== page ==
Jodi

I majored in Computer Science in college. I felt what it was like to be one of a handful of women (maybe 3 or 4) in a class of 70 or more. I had (male) friends that used my grades to tease each other. ("Greg, a girl can program better than you!", etc)

I think it really is a lot more of a mental barrier. You feel out of place when you are one of the only women. I was afraid to speak up in class because I did not want to be "that dumb girl".

It only got better when a group of us women started meeting regularly to talk. When we affirmed one another in our fears, we gained confidence. I felt more at home in my chosen major. I was more confident in my abilities.

I understand that some careers/educational degrees may be more appealing to women than others, but that does not mean that it should be difficult for women to enter those fields.

mandamum

There is an interesting book examining where the "leak in the pipeline" is, and I think they found a few leaks--different barriers at different levels. Especially where connecting to mentors helped at the college/graduate level. But I don't really see how one could "legislate" a solution to these. And are you aware of the study that found that, given a math quiz and seated in group of three, the girls performed much worse if even one of the three was a boy? Hmm.... But I think we have come a long way, and will continue to overcome some of these issues as time passes.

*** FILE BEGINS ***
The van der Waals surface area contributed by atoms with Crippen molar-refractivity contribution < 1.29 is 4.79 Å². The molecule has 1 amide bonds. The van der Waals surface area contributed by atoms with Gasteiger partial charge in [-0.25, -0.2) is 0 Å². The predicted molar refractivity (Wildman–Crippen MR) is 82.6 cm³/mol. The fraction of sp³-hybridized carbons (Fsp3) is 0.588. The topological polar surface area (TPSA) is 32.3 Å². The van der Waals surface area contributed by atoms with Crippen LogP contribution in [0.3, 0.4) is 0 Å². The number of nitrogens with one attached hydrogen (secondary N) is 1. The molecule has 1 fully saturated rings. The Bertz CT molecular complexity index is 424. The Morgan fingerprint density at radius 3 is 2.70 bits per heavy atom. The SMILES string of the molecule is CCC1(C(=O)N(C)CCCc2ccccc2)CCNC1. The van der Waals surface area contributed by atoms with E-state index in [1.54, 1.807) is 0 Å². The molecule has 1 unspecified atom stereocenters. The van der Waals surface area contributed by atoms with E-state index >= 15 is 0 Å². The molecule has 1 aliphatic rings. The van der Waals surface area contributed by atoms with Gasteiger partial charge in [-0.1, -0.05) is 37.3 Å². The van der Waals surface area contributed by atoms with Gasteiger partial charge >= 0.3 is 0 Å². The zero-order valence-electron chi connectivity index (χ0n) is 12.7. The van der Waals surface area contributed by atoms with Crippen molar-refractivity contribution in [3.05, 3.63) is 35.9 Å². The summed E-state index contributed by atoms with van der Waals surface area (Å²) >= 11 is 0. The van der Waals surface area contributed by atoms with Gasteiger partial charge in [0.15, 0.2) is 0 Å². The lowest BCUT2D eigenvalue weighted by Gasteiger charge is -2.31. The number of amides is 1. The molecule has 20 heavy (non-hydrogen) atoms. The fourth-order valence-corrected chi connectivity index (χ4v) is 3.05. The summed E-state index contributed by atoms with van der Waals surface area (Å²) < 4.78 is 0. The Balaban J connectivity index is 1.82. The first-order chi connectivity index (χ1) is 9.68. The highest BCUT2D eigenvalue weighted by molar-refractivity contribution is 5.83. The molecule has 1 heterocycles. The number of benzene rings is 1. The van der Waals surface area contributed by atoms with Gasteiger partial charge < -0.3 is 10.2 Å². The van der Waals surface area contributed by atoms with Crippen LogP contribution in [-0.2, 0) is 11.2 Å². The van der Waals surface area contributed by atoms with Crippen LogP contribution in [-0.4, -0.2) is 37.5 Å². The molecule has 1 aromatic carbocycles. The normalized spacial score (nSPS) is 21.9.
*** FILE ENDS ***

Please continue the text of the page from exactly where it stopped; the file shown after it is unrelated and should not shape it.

I am currently a math grad student, and my impression is that the boundaries there are related to the acceptability of part-time positions in academia. I would love to raise my children and keep one foot in the math-education world, and then get back into it fulltime in 20 years, but I think I'll have to carve my own way to that, if I can. But this isn't something that should be legislated...except perhaps to insist on equal pay for equal work, even if it's not done for the same number of hours a week.

And the other big way to legislate equality, in anything work-wise, is to insist on good, cheap, daycare. That's what I see when I see this question--that's what my fellow students mostly want. A few of us want a real way to split studies and family without people writing us off as "not serious", but the rest seem more taken up with finding good other-care for their children.

Jennifer

The problem with the 'feminist' movement is that it rides on the backs of the innocent, either by aborting the unwanted, or dumping the unwanted in 'other care'. I think 'legislating equality' with tax payer funded day orphanages is defintely not a good thing. http://www.drlaurablog.com/2008/12/05/babies-need-love-not-day-care/